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A Sweet Gift

November 21st, 2012

On Sunday afternoon, a friend and her husband came over and we spent the afternoon enjoying great food and then soaked up some sun while hiking through the woods behind our house. She’s a blog reader and was the one who helped us find this place here in Maine. She’s also a gardener and brought along a few lovely sweet onions as a housewarming gift. Along with a beautiful pottery bowl she made!

Back in February and May, we stayed with her while looking at this property and a few others. While there, she was telling me about the Ailsa Craig onion she had ordered to grow. True to the description, they grew HUGE. She did provide them with the water they relish by surrounding them with soaker hoses which no doubt helped.

Two nights ago, I cut one of these beauties up for my cranberry chutney. The other two will travel back to Ohio for our family Thanksgiving meal. I’m thinking one will find it’s way into the sourdough stuffing and the other into a sweet onion gravy.

I especially fond of the fact that this onion is an heirloom and that you can find seed for it (I’m going to order them from High Mowing Seeds). When it comes to onions I much prefer to start with seed rather than with plants or sets.

Are there any new things you’ve already discovered for next year’s garden?

11 Comments to “A Sweet Gift”
  1. Kathi Cook on November 21, 2012 at 7:59 am

    Wow that is a huge home grown onion! I haven’t put my garden to bed yet and I am already getting 2013 seed catalogs in the mail (not that I mind) .I may try potatoes this year for the first time.
    Happy travels and have a wonderful Thanksgiving!

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  2. Adelina Anderson on November 21, 2012 at 8:49 am

    Last year we planted onions and they turned out wonderful. This year my husband has been thinking of expanding it and I am crossing my fingers for a good spot for potatoes and brussel sprouts.

    Reply to Adelina Anderson's comment

  3. amy on November 21, 2012 at 9:23 am

    Those are some good looking onions! I love love onions….so those I need to try. I grew celeriac this year and it has turned out nicely and taste delicious. I will be keeping it as part of my garden veg:)

    Reply to amy's comment

  4. Christi {Jealous Hands} on November 21, 2012 at 9:46 am

    They are beautiful onions. I’m wondering: why do you prefer starting onion from seed? I’ve never seen onion seed here (GA), only as sets.

    Reply to Christi {Jealous Hands}'s comment

    • Susy on November 21, 2012 at 10:00 am

      I have read that onions started from seed store better than those grown from plants or sets. I find this to be true in my gardening. Onions are also heavily sprayed with fungicides and other chemicals if they’re conventionally grown, since I have yet to find many varieties of organic plants/sets, I prefer to grow mine from seed to limit the amount of chemical inputs in my garden. You can also find interesting varieties not available in plants or sets.

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  5. KimH on November 21, 2012 at 11:09 am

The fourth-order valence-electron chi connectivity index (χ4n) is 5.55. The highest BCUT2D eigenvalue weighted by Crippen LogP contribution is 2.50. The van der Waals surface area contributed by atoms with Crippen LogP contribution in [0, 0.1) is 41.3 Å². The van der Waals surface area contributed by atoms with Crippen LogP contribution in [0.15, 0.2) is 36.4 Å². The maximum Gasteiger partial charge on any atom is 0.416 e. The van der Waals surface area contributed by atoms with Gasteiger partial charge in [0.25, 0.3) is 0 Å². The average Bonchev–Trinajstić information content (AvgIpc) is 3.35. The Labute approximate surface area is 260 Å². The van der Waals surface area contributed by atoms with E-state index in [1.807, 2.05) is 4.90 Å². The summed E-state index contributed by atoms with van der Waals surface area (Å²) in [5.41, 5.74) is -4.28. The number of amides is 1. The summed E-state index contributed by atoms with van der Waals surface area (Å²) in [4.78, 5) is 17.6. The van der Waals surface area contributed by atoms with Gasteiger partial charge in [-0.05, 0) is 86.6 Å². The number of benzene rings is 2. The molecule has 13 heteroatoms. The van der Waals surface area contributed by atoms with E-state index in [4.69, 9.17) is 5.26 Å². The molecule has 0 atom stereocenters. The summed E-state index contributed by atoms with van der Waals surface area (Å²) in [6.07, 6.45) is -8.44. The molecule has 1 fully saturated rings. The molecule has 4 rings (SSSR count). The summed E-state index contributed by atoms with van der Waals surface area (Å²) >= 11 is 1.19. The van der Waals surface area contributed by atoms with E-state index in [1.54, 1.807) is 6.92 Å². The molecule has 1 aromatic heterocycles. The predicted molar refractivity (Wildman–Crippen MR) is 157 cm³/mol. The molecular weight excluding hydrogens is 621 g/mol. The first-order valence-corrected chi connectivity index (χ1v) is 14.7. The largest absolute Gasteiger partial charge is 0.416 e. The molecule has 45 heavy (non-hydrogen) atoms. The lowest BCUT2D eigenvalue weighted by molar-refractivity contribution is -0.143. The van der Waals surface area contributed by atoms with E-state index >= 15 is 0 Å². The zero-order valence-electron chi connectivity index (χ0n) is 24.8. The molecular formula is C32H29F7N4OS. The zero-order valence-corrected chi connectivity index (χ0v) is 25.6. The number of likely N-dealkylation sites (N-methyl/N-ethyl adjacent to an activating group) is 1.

I’d love to see the pottery bowl your friend made.. One of these days, I want to get into making pottery.. I think it would be so rewarding.
    We had a mini-wheel when I was a kid but that was kids play.. I’d love me some adult play. :)

    As of this very moment, the only thing I can think of is that i need to find some Carmen pepper seed.. Man I love these sweet red peppers..
    and that I need to use a lot of mulch on my garden next year. ;)

    Reply to KimH's comment

  6. Sincerely, Emily on November 21, 2012 at 11:29 am

    Wowza! Those onions are beautiful! I finally got onion sets in the ground. I can’t seem to get the planning down for starting seeds for the fall and winter garden. I know some part of that is because when I should be starting those fall and winter seeds, it is still blazin’ hot here and hard to muster up the energy to do much of anything outside (for me!) In reality, I should probably be starting those seeds indoors since they need a cooler temp to germinate. I might have to look into those onions. Especially is they store longer, I do struggle with that. Storing onions through the hot summer months is hard here.

    Reply to Sincerely, Emily's comment

    • Ms. Tweetley on November 22, 2012 at 12:15 pm

      These are recommended for fresh use—not storage, though reported to be a longer storing than other sweet Spanish types.

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  7. Maybelline on November 21, 2012 at 11:41 am

    Seeds work best for me too. However, I always plant in place.

    Reply to Maybelline's comment

    • Maybelline on November 21, 2012 at 11:43 am

      PS. I live in the land of “The Onion Field”.

      Reply to Maybelline's comment

  8. Laila on November 26, 2012 at 7:09 am

    This year I grew white onions from seeds as well. I started them off in my heated propagator which helped extremely with germination since I had to start sowing in February/March. The white onions I grew from seeds are a lot better, juicier and firmer then the red onions I bought as a set.

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This is a daily journal of my efforts to cultivate a more simple life, through local eating, gardening and so many other things. We used to live in a small suburban neighborhood Ohio but moved to 153 acres in Liberty, Maine in 2012.

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